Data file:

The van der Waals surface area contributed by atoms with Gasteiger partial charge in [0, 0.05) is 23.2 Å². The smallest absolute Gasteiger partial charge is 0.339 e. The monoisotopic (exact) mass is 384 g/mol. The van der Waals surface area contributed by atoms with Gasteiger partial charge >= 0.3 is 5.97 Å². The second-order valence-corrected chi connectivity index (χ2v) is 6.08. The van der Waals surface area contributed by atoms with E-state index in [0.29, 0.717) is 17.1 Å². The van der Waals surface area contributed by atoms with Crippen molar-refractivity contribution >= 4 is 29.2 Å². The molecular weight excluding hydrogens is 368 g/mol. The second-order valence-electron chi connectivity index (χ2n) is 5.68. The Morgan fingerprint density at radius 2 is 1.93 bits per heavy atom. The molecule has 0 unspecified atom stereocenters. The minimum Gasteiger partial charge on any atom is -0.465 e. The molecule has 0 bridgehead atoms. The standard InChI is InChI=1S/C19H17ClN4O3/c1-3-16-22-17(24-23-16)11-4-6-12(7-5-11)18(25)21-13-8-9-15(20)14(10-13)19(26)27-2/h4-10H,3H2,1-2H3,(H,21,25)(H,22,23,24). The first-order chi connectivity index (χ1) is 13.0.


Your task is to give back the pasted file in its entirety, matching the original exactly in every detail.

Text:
The van der Waals surface area contributed by atoms with Gasteiger partial charge in [0, 0.05) is 23.2 Å². The smallest absolute Gasteiger partial charge is 0.339 e. The monoisotopic (exact) mass is 384 g/mol. The van der Waals surface area contributed by atoms with Gasteiger partial charge >= 0.3 is 5.97 Å². The second-order valence-corrected chi connectivity index (χ2v) is 6.08. The van der Waals surface area contributed by atoms with E-state index in [0.29, 0.717) is 17.1 Å². The van der Waals surface area contributed by atoms with Crippen molar-refractivity contribution >= 4 is 29.2 Å². The molecular weight excluding hydrogens is 368 g/mol. The second-order valence-electron chi connectivity index (χ2n) is 5.68. The Morgan fingerprint density at radius 2 is 1.93 bits per heavy atom. The molecule has 0 unspecified atom stereocenters. The minimum Gasteiger partial charge on any atom is -0.465 e. The molecule has 0 bridgehead atoms. The standard InChI is InChI=1S/C19H17ClN4O3/c1-3-16-22-17(24-23-16)11-4-6-12(7-5-11)18(25)21-13-8-9-15(20)14(10-13)19(26)27-2/h4-10H,3H2,1-2H3,(H,21,25)(H,22,23,24). The first-order chi connectivity index (χ1) is 13.0.